Following the Court's order granting Defendant's motion for judgment on the pleadings with leave to amend, Plaintiff filed an amended complaint. ECF No. 37 (“FAC”). The FAC alleges the same five causes of action as the Complaint: (1) breach of express warranty under the Song-Beverly Act, id. ¶¶ 102-16; (2) breach of implied warranty under the Song-Beverly Act, id. ¶¶ 117-27; (3) fraudulent concealment, id. ¶¶ 128-38; (4) fraudulent inducement - intentional misrepresentation, id. ¶¶ 139-48; and (5) fraudulent inducement - negligent misrepresentation, id. ¶¶ 149-64. Similar to the Complaint, the FAC alleges that “all statute of limitations periods are tolled by the discovery rule and the doctrine of fraudulent concealment.” Id. ¶ 69. The FAC, however, also claims that Darne v. Ford Motor Co., No. 13-cv-03594 (N.D. Ill. May 14, 2013)-a class action filed on May 14, 2013 in the United States District Court for the Northern District of Illinois that alleged similar claims against Defendant-tolled the relevant statute of limitations periods because of “the tolling doctrine established in American Pipe & Construction Co. v. Utah” and “under California law by the doctrine of equitable tolling.” Id. ¶¶ 84, 93. Finally, the FAC included additional allegations regarding the statements in the Ford marketing brochure and the statements made by a salesperson at Salinas Valley Ford. Id. ¶¶ 53, 56, 142.

         II. LEGAL STANDARD

         A. Rule 12(c) Motion for Judgment on the Pleadings

         “After the pleadings are closed-but early enough not to delay trial-a party may move for judgment on the pleadings.” Fed.R.Civ.P. 12(c). “Judgment on the pleadings is properly granted when, accepting all factual allegations in the complaint as true, there is no issue of material fact in dispute, and the moving party is entitled to judgment as a matter of law.” Chavez v. United States, 683 F.3d 1102, 1108 (9th Cir. 2012) (brackets and internal quotation marks omitted). Like a motion to dismiss under Rule 12(b)(6), a motion under Rule 12(c) challenges the legal sufficiency of the claims asserted in the complaint. See Id. Indeed, a Rule 12(c) motion is “functionally identical” to a Rule 12(b)(6) motion, and courts apply the “same standard.” Dworkin v. Hustler Magazine, Inc., 867 F.2d 1188, 1192 (9th Cir. 1989) (explaining that the “principal difference” between Rule 12(b)(6) and Rule 12(c) “is the timing of filing”); see also U.S. ex rel. Cafasso v. Gen. Dynamics C4 Sys., 637 F.3d 1047, 1054 n.4 (9th Cir. 2011).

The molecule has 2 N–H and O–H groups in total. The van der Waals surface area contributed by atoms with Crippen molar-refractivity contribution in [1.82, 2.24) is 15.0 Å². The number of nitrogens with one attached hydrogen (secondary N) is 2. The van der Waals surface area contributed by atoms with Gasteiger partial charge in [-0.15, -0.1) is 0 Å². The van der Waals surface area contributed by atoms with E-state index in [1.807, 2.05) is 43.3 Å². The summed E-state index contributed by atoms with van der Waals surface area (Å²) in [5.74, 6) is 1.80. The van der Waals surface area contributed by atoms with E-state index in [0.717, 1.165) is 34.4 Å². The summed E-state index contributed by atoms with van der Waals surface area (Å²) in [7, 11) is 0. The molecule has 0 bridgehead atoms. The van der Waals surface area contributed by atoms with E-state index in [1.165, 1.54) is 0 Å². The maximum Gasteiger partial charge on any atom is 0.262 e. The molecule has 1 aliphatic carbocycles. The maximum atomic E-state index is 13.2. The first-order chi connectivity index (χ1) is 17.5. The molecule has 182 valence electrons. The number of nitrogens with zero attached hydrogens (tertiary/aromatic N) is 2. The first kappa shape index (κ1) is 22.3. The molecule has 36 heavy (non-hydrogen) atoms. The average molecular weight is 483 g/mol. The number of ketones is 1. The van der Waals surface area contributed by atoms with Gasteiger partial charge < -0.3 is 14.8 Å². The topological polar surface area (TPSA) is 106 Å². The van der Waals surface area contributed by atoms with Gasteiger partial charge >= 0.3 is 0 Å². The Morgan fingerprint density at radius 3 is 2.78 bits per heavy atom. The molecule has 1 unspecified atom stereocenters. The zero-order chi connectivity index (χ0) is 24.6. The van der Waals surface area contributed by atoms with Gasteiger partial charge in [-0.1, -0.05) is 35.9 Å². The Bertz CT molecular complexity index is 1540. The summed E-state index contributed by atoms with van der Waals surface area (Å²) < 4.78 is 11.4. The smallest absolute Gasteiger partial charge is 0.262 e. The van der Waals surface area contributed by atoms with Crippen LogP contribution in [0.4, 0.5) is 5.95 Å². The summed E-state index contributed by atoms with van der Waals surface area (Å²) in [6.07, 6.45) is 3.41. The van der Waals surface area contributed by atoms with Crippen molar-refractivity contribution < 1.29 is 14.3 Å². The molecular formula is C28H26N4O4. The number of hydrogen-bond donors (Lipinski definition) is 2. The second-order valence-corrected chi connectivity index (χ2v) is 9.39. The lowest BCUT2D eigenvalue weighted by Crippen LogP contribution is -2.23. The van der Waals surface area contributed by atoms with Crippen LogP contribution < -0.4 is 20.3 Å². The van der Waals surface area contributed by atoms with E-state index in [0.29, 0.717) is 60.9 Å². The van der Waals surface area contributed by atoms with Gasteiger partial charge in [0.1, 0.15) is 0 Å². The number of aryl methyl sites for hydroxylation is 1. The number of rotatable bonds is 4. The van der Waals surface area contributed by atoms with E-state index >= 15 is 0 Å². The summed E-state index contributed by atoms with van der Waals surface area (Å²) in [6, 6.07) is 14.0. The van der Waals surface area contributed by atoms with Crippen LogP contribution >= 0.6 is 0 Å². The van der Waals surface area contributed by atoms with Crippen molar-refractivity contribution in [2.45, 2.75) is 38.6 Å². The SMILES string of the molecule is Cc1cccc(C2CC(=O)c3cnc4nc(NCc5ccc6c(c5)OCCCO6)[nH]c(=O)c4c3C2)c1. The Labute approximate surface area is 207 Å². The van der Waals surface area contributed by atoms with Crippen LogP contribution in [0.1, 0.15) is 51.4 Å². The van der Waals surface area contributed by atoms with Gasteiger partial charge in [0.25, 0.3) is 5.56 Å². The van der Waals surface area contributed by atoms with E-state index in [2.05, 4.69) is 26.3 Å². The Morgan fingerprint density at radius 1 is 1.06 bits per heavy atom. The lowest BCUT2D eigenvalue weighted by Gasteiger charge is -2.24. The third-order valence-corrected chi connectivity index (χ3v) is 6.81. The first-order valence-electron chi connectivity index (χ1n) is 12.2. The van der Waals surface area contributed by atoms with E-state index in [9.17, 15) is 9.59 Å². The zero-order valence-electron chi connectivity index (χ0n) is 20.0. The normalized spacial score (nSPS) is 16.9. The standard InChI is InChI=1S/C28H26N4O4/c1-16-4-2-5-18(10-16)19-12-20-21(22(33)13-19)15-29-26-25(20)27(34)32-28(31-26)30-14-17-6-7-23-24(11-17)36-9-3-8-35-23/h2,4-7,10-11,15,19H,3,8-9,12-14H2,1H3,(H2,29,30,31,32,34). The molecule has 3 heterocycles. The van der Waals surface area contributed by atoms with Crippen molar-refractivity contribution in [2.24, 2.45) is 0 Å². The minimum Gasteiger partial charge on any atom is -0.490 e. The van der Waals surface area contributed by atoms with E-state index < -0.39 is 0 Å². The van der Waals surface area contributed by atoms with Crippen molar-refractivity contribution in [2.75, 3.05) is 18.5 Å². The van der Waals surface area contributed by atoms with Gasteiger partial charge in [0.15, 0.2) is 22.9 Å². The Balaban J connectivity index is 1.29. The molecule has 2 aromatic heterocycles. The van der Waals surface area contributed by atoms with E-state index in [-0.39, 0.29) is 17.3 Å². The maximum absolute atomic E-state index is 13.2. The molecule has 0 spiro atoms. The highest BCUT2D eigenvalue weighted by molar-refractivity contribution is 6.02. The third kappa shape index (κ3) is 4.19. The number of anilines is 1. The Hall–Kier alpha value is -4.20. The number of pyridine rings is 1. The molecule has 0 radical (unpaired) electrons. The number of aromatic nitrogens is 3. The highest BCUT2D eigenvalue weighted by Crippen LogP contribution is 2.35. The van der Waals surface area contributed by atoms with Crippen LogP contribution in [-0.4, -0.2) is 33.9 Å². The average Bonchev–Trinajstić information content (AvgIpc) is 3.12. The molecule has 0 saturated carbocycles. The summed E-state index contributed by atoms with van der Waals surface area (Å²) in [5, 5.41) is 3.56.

Judgment on the pleadings should thus be entered when a complaint does not plead “enough facts to state a claim to relief that is plausible on its face.” Bell Atl. Corp. v. Twombly, 550 U.S. 544, 570 (2007). “A claim has facial plausibility when the plaintiff pleads factual content that allows the court to draw the reasonable inference that the defendant is liable for the misconduct alleged.” Ashcroft v. Iqbal, 556 U.S. 662, 678 (2009). “The plausibility standard is not akin to a probability requirement, but it asks for more than a sheer possibility that a defendant has acted unlawfully.” Id. (internal quotation marks omitted). For purposes of ruling on a Rule 12(c) motion, the Court “accept[s] factual allegations in the complaint as true and construe[s] the pleadings in the light most favorable to the nonmoving party.” Manzarek v. St. Paul Fire & Marine Ins. Co., 519 F.3d 1025, 1031 (9th Cir. 2008).

         B. Rule 9(b)

         Claims sounding in fraud are subject to the heightened pleading requirements of Rule 9(b) of the Federal Rules of Civil Procedure, which requires that a plaintiff alleging fraud “must state with particularity the circumstances constituting fraud.” Fed.R.Civ.P. 9(b); see Kearns v. Ford Motor Co., 567 F.3d 1120, 1124 (9th Cir. 2009). To satisfy the heightened standard under Rule 9(b), the allegations must be “specific enough to give defendants notice of the particular misconduct which is alleged to constitute the fraud charged so that they can defend against the charge and not just deny that they have done anything wrong.” Semegen v. Weidner, 780 F.2d 727, 731 (9th Cir. 1985). Thus, claims sounding in fraud must allege “an account of the time, place, and specific content of the false representations as well as the identities of the parties to the misrepresentations.” Swartz v. KPMG LLP, 476 F.3d 756, 764 (9th Cir. 2007) (per curiam) (internal quotation marks omitted); see also Vess v. Ciba-Geigy Corp. USA, 317 F.3d 1097, 1106 (9th Cir. 2003) (“Averments of fraud must be accompanied by the who, what, when, where, and how of the misconduct charged.” (internal quotation marks omitted)). The plaintiff must also set forth “what is false or misleading about a statement, and why it is false.” Ebeid ex rel. U.S. v. Lungwitz, 616 F.3d 993, 998 (9th Cir. 2010) (internal quotation marks omitted).